Art in Crazy Town
By Gary Singh
OUT IN FRONT of the San Jose Museum of Art, a man with a ponytail is talking to himself out loud as he piles up small pieces of wood on top of one of those stone pillars that line Market Street near the museum. I can't tell if he's a transient or a halfway-house resident, but he has about 15 pieces of wood, all different shapes and sizes, each no bigger than the palm of one's hand. He is engrossed in his plight to make a sculpture out of these wooden blocks, and he will not shut up.
Meanwhile, hordes of nicely dressed folks are flowing into the museum for the VIP party for the ISEA/ZeroOne festival of art and technology. The sun beats down on the pavement while members of the general public explore the art projects outside, one of which involves a white shipping container turned into a sarcophagus by etoy.CORPORATION, a notorious collective from Switzerland. Cameramen and newsfolks drift in, around and through the Circle of Palms, covering the event, interviewing artists and just hanging around waiting for the pigeon blog project to launch. Many of the reporters seemed confused as they listen to the artists explain their work.
The ponytailed guy continues to yell loudly, and I can't tell if he actually realizes that the wooden blocks are elements of an ISEA 2006 undertaking called INEX. Located inside the South Hall behind the convention center, the main component of INEX is a 20-foot-long shipping container. Three thousand small wooden blocks are attached to the outside of the container by embedded magnets, and folks are instructed to remove the blocks and distribute them all over downtown San Jose. If you find one of these blocks somewhere out in the urban neighborhood, you're encouraged to move it somewhere else. Or take it on a train with you. Or, especially, bring it back and stick it on the container. You see, inside the container one heard an audio soundscape of prerecorded sounds from throughout the valley, and folks were invited to enter the container and listen. And that soundscape is subtly affected by the sounds of the wooden blocks being attached back to the outside of the container or being removed from the container. So you have to look at the sounds that folks make by physically placing the blocks throughout downtown as just an extension of the audio sculpture.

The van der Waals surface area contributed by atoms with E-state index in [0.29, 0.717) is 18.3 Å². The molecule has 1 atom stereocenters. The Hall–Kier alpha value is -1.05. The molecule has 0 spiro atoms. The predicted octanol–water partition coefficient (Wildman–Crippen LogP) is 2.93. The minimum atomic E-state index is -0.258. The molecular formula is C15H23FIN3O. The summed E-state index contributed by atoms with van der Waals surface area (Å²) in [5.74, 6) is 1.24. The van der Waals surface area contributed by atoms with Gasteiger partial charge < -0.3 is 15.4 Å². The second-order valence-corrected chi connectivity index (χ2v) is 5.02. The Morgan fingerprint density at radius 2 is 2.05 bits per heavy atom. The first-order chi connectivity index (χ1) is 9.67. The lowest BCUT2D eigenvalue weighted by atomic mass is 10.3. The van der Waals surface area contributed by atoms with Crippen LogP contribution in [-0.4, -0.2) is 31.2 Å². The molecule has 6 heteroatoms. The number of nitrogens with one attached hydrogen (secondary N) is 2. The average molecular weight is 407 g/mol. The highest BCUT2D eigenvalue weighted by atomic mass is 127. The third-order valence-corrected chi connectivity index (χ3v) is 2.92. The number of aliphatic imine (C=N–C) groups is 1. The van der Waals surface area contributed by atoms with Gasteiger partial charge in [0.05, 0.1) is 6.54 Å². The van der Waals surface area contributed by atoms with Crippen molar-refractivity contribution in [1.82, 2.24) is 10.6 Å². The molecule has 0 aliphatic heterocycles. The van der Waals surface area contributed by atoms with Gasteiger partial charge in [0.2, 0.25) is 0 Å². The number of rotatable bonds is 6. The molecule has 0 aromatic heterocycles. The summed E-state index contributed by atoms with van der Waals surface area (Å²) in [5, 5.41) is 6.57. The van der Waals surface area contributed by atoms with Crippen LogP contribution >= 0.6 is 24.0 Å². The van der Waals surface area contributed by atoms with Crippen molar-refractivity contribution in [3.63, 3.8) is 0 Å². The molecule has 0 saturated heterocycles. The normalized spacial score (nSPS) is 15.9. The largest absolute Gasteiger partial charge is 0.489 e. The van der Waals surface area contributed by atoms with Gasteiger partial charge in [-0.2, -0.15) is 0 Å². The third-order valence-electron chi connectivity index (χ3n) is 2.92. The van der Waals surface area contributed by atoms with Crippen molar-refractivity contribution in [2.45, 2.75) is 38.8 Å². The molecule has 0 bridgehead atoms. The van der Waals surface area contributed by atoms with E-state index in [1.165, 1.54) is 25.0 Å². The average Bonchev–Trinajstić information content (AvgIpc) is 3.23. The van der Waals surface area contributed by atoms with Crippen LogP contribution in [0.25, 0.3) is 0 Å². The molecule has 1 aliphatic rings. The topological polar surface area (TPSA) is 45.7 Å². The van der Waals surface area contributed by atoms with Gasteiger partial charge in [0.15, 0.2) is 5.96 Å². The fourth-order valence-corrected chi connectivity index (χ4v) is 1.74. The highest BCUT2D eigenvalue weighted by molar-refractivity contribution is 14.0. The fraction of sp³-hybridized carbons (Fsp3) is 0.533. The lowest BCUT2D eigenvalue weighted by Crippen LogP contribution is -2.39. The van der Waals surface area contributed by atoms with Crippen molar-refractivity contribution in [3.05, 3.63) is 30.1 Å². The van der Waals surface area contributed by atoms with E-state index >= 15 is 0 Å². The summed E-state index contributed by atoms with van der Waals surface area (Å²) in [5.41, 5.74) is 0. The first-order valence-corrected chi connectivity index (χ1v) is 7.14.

Back at front of the museum, the ponytailed guy looks intently at the sculpture of wooden blocks he has just piled together. Upon deciding he's finished, he suddenly screams: "ART!" And then he parades away up Market Street, continuing to yell at something or somebody. He doesn't seem to have any idea he was part of someone else's project.
"The aspect that this guy had in the project was a sculptural aspect," explained Jean Routhier, one of the INEX artists. "Him playing with the wood blocks, it makes a sound like castanets ... it's an interactive sound sculpture. The wood blocks came from our electronic [sound sculpture], and he brought it to an acoustic level, a very simple level that didn't interact with the soundscape that's inside the container, but it was still exploring the soundscape of San Jose by creating sound out of the wood blocks that we distributed."
There you go, folks. ZeroOne had something for everybody, even the local bums. After all, the festival and symposium were all about interactivity, and he was definitely interacting with the project.
Not everybody had a great time at ZeroOne, however. The sheer volume of activities and exhibits overwhelmed and confused many people, which is understandable. It really did take some serious planning if you wanted maximize your time. But the festival looks like it will play a serious role in 1stAct Silicon Valley's grand scheme to turn downtown into a creative urban center. If corporate bigwigs are all investing in ZeroOne, it looks like they have the faith.